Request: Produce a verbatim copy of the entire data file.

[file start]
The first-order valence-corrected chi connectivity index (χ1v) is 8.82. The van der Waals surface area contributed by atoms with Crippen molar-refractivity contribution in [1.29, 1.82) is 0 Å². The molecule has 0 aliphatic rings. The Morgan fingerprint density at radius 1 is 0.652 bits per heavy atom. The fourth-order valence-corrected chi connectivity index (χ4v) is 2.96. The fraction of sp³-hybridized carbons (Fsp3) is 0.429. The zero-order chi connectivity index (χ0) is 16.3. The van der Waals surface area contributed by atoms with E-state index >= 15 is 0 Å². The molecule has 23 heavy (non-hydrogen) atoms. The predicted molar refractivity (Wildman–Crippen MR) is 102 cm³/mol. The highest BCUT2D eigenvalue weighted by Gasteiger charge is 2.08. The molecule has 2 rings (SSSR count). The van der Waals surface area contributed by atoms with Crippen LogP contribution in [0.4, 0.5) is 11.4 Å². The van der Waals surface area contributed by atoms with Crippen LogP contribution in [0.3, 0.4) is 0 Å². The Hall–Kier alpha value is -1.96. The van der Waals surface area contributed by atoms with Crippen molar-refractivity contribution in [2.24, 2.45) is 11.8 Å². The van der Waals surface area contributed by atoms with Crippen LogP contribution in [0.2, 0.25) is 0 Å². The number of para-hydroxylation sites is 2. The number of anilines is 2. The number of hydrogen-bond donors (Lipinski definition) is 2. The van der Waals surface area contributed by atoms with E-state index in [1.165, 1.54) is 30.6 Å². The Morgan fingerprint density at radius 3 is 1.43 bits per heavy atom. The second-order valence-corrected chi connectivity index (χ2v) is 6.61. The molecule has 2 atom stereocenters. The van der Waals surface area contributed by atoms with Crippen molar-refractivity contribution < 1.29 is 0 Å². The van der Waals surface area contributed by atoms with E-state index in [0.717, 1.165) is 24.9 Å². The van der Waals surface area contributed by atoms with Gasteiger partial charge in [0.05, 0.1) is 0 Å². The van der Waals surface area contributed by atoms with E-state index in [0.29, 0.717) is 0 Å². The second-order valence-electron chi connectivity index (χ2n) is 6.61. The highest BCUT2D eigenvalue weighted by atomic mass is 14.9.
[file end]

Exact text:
The first-order valence-corrected chi connectivity index (χ1v) is 8.82. The van der Waals surface area contributed by atoms with Crippen molar-refractivity contribution in [1.29, 1.82) is 0 Å². The molecule has 0 aliphatic rings. The Morgan fingerprint density at radius 1 is 0.652 bits per heavy atom. The fourth-order valence-corrected chi connectivity index (χ4v) is 2.96. The fraction of sp³-hybridized carbons (Fsp3) is 0.429. The zero-order chi connectivity index (χ0) is 16.3. The van der Waals surface area contributed by atoms with E-state index >= 15 is 0 Å². The molecule has 23 heavy (non-hydrogen) atoms. The predicted molar refractivity (Wildman–Crippen MR) is 102 cm³/mol. The highest BCUT2D eigenvalue weighted by Gasteiger charge is 2.08. The molecule has 2 rings (SSSR count). The van der Waals surface area contributed by atoms with Crippen LogP contribution in [0.4, 0.5) is 11.4 Å². The van der Waals surface area contributed by atoms with Crippen LogP contribution in [0.3, 0.4) is 0 Å². The Hall–Kier alpha value is -1.96. The van der Waals surface area contributed by atoms with Crippen molar-refractivity contribution in [2.24, 2.45) is 11.8 Å². The van der Waals surface area contributed by atoms with Crippen LogP contribution in [0.2, 0.25) is 0 Å². The number of para-hydroxylation sites is 2. The number of anilines is 2. The number of hydrogen-bond donors (Lipinski definition) is 2. The van der Waals surface area contributed by atoms with E-state index in [1.165, 1.54) is 30.6 Å². The Morgan fingerprint density at radius 3 is 1.43 bits per heavy atom. The second-order valence-corrected chi connectivity index (χ2v) is 6.61. The molecule has 2 atom stereocenters. The van der Waals surface area contributed by atoms with Crippen molar-refractivity contribution < 1.29 is 0 Å². The van der Waals surface area contributed by atoms with E-state index in [0.717, 1.165) is 24.9 Å². The van der Waals surface area contributed by atoms with Gasteiger partial charge in [0.05, 0.1) is 0 Å². The van der Waals surface area contributed by atoms with E-state index in [0.29, 0.717) is 0 Å². The second-order valence-electron chi connectivity index (χ2n) is 6.61. The highest BCUT2D eigenvalue weighted by atomic mass is 14.9.